If you’ve ever had surgery that required anesthesia, you know the process of waking up can be a jarring one. Anesthesia induces a deep state of unconsciousness in a matter of seconds, but it can take several hours to return to normal after waking. Many people experience confusion, sleepiness, and even delirium-induced hallucinations as they awaken from surgery, but research on this waking process is limited. New research points to a complicated, meandering process through which the brain wakes up from anesthesia.
How Anesthesia Works
The state induced by anesthesia looks a lot like a deep sleep, but it’s actually quite different. Doctors rely on a variety of chemicals to induce unconsciousness, and each works slightly differently in the brain. What all general anesthesia recipes have in common is that they induce unconsciousness while preserving the body’s automatic functions, such as breathing and digestion. Anesthesia also reduces sensitivity to pain, which is why people don’t typically have dreams of being in surgery or experiencing pain when they’re under the knife.
Because a wiggly patient can quickly be injured, anesthesia also limits or eliminates your ability to move. For the one to two people out of 1,000 who briefly awaken during surgery, this paralysis can be terrifying. Fortunately, people who awake during surgery don’t typically experience pain.
Waking from Anesthesia
Doctors have traditionally theorized that, as anesthesia is eliminated from the body, the brain’s electrical activity steadily increases until the brain returns to normal. But new research at Rockefeller University has found that the process of waking up is much more complex.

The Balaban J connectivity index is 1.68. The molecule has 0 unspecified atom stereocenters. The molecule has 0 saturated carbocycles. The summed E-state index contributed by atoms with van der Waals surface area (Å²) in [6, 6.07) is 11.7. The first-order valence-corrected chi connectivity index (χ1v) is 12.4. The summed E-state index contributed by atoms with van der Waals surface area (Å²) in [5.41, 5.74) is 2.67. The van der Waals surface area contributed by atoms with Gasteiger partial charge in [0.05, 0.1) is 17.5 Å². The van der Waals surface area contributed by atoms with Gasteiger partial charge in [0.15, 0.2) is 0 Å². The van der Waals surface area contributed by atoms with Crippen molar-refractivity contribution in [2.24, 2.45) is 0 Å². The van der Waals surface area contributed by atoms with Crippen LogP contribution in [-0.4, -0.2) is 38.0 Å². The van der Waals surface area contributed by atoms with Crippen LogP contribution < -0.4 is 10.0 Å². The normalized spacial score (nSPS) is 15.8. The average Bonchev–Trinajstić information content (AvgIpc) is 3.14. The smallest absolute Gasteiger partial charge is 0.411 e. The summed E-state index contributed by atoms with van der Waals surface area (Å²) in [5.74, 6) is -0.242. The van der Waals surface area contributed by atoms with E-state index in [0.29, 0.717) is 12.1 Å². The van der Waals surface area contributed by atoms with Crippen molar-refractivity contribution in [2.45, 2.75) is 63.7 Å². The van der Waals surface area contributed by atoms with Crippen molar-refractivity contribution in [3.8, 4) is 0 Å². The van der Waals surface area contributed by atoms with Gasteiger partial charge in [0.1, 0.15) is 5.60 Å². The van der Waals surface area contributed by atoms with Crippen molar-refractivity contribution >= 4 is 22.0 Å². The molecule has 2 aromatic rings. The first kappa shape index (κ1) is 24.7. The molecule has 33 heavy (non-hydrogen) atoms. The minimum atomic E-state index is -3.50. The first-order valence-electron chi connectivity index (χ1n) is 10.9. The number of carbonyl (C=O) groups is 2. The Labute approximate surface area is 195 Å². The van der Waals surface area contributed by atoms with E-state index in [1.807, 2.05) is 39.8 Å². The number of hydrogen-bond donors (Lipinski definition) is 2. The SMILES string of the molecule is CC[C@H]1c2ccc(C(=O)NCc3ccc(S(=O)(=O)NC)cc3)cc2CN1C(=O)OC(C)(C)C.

Researchers knocked rats out using a popular anesthesia called Isoflurane. As the rats awakened from the anesthesia, researchers examined electrical activity in areas of the brain believed to be associated with wakefulness. In fully awake brains, the electrical activity in neurons oscillates, but in an anesthetized or sleeping brain, electrical activity is slower.
Instead of finding a gradual increase in oscillating neurons, researchers found that oscillations occurred suddenly. While every rat’s brain eventually had oscillations in the same “hubs,” the process through which neurons became more active in each hub varied from rat to rat. Researchers believe this indicates that there’s not a single path through which the brain awakens from anesthesia. Because every rat’s brain ultimately used the same hubs, though, the research suggests that certain brain activity is a necessary prerequisite to consciousness.
While research on rats isn’t always applicable to humans, rats and humans respond in similar ways to anesthesia. While anesthesia is extremely safe, a small number of people who undergo surgery don’t wake up. Among people over the age of 65, the risk is higher, with one study reporting an anesthesia death rate of 1 in 10. By gaining a better understanding of how the brain wakes up from anesthesia, researchers may eventually find a way to reduce the risks of undergoing surgery.
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- To recover consciousness, brain activity passes through newly detected states. (2014, June 9). Retrieved from http://newswire.rockefeller.edu/2014/06/09/to-recover-consciousness-brain-activity-passes-through-newly-detected-states/
- WorldCrunch.com. (2011, August 4). Under the knife: Study shows rising death rates from general anesthesia. Retrieved from http://healthland.time.com/2011/08/04/under-the-knife-study-shows-rising-death-rates-from-general-anesthesia/
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